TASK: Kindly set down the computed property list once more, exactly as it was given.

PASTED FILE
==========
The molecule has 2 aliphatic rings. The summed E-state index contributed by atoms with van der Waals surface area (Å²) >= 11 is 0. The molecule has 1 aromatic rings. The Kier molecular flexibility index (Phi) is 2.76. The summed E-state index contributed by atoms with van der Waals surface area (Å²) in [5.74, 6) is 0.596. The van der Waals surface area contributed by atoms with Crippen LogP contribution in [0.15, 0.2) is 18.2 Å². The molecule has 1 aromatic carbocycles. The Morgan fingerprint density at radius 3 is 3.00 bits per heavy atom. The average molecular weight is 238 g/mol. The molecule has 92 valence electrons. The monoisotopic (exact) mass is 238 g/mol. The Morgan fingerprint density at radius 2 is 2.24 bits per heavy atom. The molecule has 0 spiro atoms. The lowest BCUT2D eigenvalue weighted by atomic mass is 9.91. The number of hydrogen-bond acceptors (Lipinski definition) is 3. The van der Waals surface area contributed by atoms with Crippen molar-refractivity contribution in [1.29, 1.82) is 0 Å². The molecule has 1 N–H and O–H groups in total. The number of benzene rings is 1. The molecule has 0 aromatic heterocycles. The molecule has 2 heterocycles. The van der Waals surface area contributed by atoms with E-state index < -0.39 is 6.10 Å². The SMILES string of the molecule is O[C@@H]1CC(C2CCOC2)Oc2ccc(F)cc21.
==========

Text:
The molecule has 2 aliphatic rings. The summed E-state index contributed by atoms with van der Waals surface area (Å²) >= 11 is 0. The molecule has 1 aromatic rings. The Kier molecular flexibility index (Phi) is 2.76. The summed E-state index contributed by atoms with van der Waals surface area (Å²) in [5.74, 6) is 0.596. The van der Waals surface area contributed by atoms with Crippen LogP contribution in [0.15, 0.2) is 18.2 Å². The molecule has 1 aromatic carbocycles. The Morgan fingerprint density at radius 3 is 3.00 bits per heavy atom. The average molecular weight is 238 g/mol. The molecule has 92 valence electrons. The monoisotopic (exact) mass is 238 g/mol. The Morgan fingerprint density at radius 2 is 2.24 bits per heavy atom. The molecule has 0 spiro atoms. The lowest BCUT2D eigenvalue weighted by atomic mass is 9.91. The number of hydrogen-bond acceptors (Lipinski definition) is 3. The van der Waals surface area contributed by atoms with Crippen molar-refractivity contribution in [1.29, 1.82) is 0 Å². The molecule has 1 N–H and O–H groups in total. The number of benzene rings is 1. The molecule has 0 aromatic heterocycles. The molecule has 2 heterocycles. The van der Waals surface area contributed by atoms with E-state index < -0.39 is 6.10 Å². The SMILES string of the molecule is O[C@@H]1CC(C2CCOC2)Oc2ccc(F)cc21.